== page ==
Wednesday, 9 June 2010

What Was Lost

Although it is not immediately obvious (there are no signs for it and the exhibition is stuck up the back of the building in a room that is really a wide corridor that leads to the cafeteria - 'turn left past the Ladies', as the person at the information desk instructed me) a small number of the pictures of London buildings taken between 1875 and 1886 for the Society for Photographing Relics of Old London (SPROL) are on display at the Royal Academy.

The society first came into being when it was realised that a coaching inn called the Oxford Arms was about to be demolished. The pictures of the Oxford Arms in the RA's exhibition include a wonderful shot taken from the inn's courtyard, showing the upper floors and roof of the building, with the dome of St Paul's rising behind it. SPROL's Honorary Secretary, Alfred Marks, who seems to be considered something of a joke by the exhibition organisers, (they argue that he had a tendency to claim fairly tenuous links between buildings and well-known writers et cetera), described the Oxford Arms courtyard thus: 'Despite the confusion, the dirt, and the decay, he who stands in the yard of this ancient Inn may get an excellent idea of what it was like in the days of its prosperity.' This passage expresses pretty well SPROL's main motivation - if they could not halt progress and the demolition of old buildings, they could at least record what was there and try to capture something of the way the world felt in earlier times.

And, judging by this collection, they did their job well. The pictures chosen by the academy show a city whose scale is entirely different to the London we know today. Apart from St Paul's, the buildings are generally no more than three or four stories at the most and many have a ramshackle feel - this is a world before the time of machine precision. The streets and buildings seem often to have grown up higgledy piggledy and the impression the images create is of a city that was an endlessly intriguing maze, its fabric wood and wattle and daub, not glass and steel.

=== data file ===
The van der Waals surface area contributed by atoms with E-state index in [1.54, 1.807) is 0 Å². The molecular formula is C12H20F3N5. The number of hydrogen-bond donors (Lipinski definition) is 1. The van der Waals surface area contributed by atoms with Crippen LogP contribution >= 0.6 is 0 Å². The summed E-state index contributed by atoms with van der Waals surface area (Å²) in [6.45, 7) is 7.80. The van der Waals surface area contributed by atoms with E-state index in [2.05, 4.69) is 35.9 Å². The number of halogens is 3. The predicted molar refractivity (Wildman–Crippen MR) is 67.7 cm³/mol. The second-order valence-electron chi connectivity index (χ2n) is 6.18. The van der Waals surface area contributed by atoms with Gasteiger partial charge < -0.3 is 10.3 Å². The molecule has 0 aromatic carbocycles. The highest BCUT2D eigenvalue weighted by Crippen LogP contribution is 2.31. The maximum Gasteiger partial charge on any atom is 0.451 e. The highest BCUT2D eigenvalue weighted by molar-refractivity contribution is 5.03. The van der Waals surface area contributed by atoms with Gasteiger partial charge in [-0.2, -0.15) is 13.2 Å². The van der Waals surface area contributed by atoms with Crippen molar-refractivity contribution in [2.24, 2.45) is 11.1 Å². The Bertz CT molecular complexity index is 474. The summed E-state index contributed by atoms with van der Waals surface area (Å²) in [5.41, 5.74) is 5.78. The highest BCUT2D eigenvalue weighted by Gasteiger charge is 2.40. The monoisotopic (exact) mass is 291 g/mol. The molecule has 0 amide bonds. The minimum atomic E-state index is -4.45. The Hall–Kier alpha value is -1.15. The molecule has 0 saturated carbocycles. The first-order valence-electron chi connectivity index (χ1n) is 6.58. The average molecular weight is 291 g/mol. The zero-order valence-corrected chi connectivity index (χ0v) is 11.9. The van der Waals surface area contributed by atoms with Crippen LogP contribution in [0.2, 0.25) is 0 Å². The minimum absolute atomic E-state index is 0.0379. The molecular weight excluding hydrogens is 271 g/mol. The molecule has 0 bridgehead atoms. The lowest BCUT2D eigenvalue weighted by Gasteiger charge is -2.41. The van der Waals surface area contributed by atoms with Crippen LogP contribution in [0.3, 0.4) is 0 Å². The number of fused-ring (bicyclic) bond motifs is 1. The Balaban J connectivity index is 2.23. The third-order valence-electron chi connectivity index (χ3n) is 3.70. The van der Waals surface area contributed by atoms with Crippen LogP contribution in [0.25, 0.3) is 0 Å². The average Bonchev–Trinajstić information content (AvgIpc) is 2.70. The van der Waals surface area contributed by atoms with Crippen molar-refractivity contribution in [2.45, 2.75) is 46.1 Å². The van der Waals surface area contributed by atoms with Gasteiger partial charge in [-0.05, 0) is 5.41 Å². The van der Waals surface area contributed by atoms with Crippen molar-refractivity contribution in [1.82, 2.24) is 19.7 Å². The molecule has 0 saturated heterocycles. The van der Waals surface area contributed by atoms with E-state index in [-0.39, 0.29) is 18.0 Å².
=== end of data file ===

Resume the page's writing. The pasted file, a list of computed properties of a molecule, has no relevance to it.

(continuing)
As often though it is in the details that the past really reveals itself. The quaint buildings are charming but we cannot see what went on inside them or discover how the people who lived there were different from us. It is here that the shopkeepers' signs and displays, captured by chance rather than deliberately, come into their own. The buildings - the focus of SPROL's interest - are often beautiful and intriguing, but they remain remote from our experience. The incidental advertising affixed to their exteriors allow insights into the lives led within their walls, helping provide Marks' 'excellent idea of what it was like.'

Very different, one would have to conclude. The advertisement for an Orphan Working School for Infants on the first floor of one building tells us that - as does (less distressingly) the sign for John Javens, manufacturer of grocers' canisters (grocers' what?). The lovely crammed shop window of an establishment called Mead and Deverell displays items related to Archery, Cricket, Rocking Horses and Perambulators (such an unlikely range of goods would never survive a modern day business plan). Next door, to the left, EC Wood appears to be thriving as a sales outlet for telescopes and opera glasses while, to the right, S Mordan and Sons provides Iron Doors (by appointment to the royal household no less). Now not only would the buildings that housed these enterprises be gone, there would be Boots and Top Shop and a fried chicken outlet in the shop spaces that had replaced them. No-one would be manufacturing anything much; it would all be coming in from China. But then again, no-one would be setting orphans to work in the upstairs office space either. They'd probably be doing it in China though, if they could find enough orphans.

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